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Letter CCXXXIX. 3015

To Eusebius, bishop of Samosata.

1.  The Lord has granted me the privilege of now saluting your holiness by our beloved and very reverend brother, the presbyter Antiochus, of exhorting you to pray for me as you are wont, and offering in our communication by letter some consolation for our long separation.  And, when you pray, I ask you to beg from the Lord this as the first and greatest boon, that I may be delivered from vile and wicked men, who have gained such power over the people that now I seem to see, indeed, a repetition of the events of the taking of Jerusalem. 3016   For the weaker grow the Churches the more does men’s lust for power increase.  And now the very title of bishop has been conferred on wretched slaves, for no servant of God would choose to come forward in opposition to claim the see;—no one but miserable fellows like the emissaries of Anysius the creature of Euippius, and of Ecdicius of Parnassus:  whoever has appointed him 3017 has sent into the Churches a poor means of aiding his own entry into the life to come.

They have expelled my brother from Nyssa, and into his place have introduced hardly a man—a mere scamp 3018 worth only an obol or two, but, so far as regards the ruin of the faith, a match for those who have put him where he is.

At the town of Doara they have brought shame upon the poor name of bishop, and have sent there a wretch, an orphans’ domestic, a runaway from his own masters, to flatter a godless woman, who formerly used George as she liked, and now has got this fellow to succeed him.

And who could properly lament the occurrences at Nicopolis?  That unhappy Fronto did, indeed, for a while pretend to be on the side of the truth, but now he has shamefully betrayed both the faith and himself, and for the price of his betrayal has got a name of disgrace.  He imagines that he has obtained from these men the rank of bishop; in reality he has become, by God’s grace, the abomination of all Armenia.  But there is nothing that they will not dare; nothing wherein they are at a loss for worthy accomplices.  But the rest of the news of Syria my brother knows better, and can tell you better, than I.

2.  The news of the West you know already, on the recital of brother Dorotheus.  What sort of letters are to be given him on his departure?  Perhaps he will travel with the excellent Sanctissimus, who is full of enthusiasm, journeying through the East, and collecting letters and signatures from all the men of mark. 3019   What ought to be written by them, or how I can come to an agreement with those who are writing, I do not know.  If you hear of any one soon travelling my way, be so good as to let me know.  I am moved to say, as Diomede said,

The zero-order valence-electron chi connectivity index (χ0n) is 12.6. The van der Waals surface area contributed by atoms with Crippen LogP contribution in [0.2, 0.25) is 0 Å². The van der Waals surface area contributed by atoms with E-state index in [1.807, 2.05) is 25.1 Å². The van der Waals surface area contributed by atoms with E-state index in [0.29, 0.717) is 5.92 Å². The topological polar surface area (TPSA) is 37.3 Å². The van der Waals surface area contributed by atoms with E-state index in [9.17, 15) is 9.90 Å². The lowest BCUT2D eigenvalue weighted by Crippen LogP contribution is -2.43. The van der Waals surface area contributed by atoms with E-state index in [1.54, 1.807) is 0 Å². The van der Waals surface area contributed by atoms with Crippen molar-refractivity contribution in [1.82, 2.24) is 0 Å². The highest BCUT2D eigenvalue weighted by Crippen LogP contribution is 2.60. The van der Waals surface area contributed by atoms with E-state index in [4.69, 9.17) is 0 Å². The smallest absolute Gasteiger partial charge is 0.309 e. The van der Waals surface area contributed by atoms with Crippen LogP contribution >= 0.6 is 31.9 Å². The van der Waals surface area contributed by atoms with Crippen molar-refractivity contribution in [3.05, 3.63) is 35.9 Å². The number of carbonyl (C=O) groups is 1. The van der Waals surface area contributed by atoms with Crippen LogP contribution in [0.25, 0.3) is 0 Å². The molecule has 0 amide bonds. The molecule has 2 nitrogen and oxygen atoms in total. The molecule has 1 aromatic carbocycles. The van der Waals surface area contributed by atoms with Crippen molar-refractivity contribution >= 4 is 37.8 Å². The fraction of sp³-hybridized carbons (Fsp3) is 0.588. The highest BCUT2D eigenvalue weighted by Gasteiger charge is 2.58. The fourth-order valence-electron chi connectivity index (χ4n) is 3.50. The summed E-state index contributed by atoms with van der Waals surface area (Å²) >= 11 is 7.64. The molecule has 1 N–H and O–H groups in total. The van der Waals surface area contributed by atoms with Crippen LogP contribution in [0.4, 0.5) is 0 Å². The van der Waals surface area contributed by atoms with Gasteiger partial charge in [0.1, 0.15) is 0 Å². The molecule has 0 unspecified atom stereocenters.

“Would God, Atrides, thy request were yet to undertake;

…he’s proud enough.” 3020

Really lofty souls, when they are courted, p. 281 get haughtier than ever.  If the Lord be propitious to us, what other thing do we need?  If the anger of the Lord lasts on, what help can come to us from the frown of the West?  Men who do not know the truth, and do not wish to learn it, but are prejudiced by false suspicions, are doing now as they did in the case of Marcellus, 3021 when they quarrelled with men who told them the truth, and by their own action strengthened the cause of heresy.  Apart from the common document, I should like to have written to their Coryphæus—nothing, indeed, about ecclesiastical affairs except gently to suggest that they know nothing of what is going on here, and will not accept the only means whereby they might learn it.  I would say, generally, that they ought not to press hard on men who are crushed by trials.  They must not take dignity for pride.  Sin only avails to produce enmity against God.



Placed in 376.


Ιουδαϊκῆς ἁλώσεως, which the Ben. note is no doubt right in referring to the events of 70.


The sudden change from the vaguer plural marks the strong contempt of the writer for the individual pointed at.


The paronomasia in νδρα and νδράποδον is untranslatable.


Sanctissimus, the envoy of Damasus, seems to have paid two visits to the East.  For letters of introduction given him by Basil, see Letters cxx., ccxxi., ccxxv., ccliv., cxxxii., and ccliii.


Homer, Il. ix. 694–5 (Chapman).


cf. Letter lxix. p. 165.

Next: To the Presbyters of Nicopolis.